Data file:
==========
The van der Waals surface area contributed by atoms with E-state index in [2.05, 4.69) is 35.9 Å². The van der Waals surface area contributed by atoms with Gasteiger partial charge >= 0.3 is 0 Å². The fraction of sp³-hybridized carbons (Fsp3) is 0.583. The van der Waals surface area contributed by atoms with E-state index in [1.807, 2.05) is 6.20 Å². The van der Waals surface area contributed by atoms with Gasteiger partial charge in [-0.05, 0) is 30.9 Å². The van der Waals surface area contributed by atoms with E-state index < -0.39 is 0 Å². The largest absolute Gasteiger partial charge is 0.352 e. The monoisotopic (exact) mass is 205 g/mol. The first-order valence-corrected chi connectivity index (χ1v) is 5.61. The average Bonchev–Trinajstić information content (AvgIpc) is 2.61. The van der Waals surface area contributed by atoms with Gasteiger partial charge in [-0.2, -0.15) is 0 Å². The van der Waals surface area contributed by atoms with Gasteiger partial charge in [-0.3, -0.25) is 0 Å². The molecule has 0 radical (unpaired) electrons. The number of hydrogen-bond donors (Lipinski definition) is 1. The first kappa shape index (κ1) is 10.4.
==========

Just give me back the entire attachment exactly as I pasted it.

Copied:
The van der Waals surface area contributed by atoms with E-state index in [2.05, 4.69) is 35.9 Å². The van der Waals surface area contributed by atoms with Gasteiger partial charge >= 0.3 is 0 Å². The fraction of sp³-hybridized carbons (Fsp3) is 0.583. The van der Waals surface area contributed by atoms with E-state index in [1.807, 2.05) is 6.20 Å². The van der Waals surface area contributed by atoms with Gasteiger partial charge in [-0.05, 0) is 30.9 Å². The van der Waals surface area contributed by atoms with E-state index < -0.39 is 0 Å². The largest absolute Gasteiger partial charge is 0.352 e. The monoisotopic (exact) mass is 205 g/mol. The first-order valence-corrected chi connectivity index (χ1v) is 5.61. The average Bonchev–Trinajstić information content (AvgIpc) is 2.61. The van der Waals surface area contributed by atoms with Gasteiger partial charge in [-0.2, -0.15) is 0 Å². The van der Waals surface area contributed by atoms with Gasteiger partial charge in [-0.3, -0.25) is 0 Å². The molecule has 0 radical (unpaired) electrons. The number of hydrogen-bond donors (Lipinski definition) is 1. The first kappa shape index (κ1) is 10.4.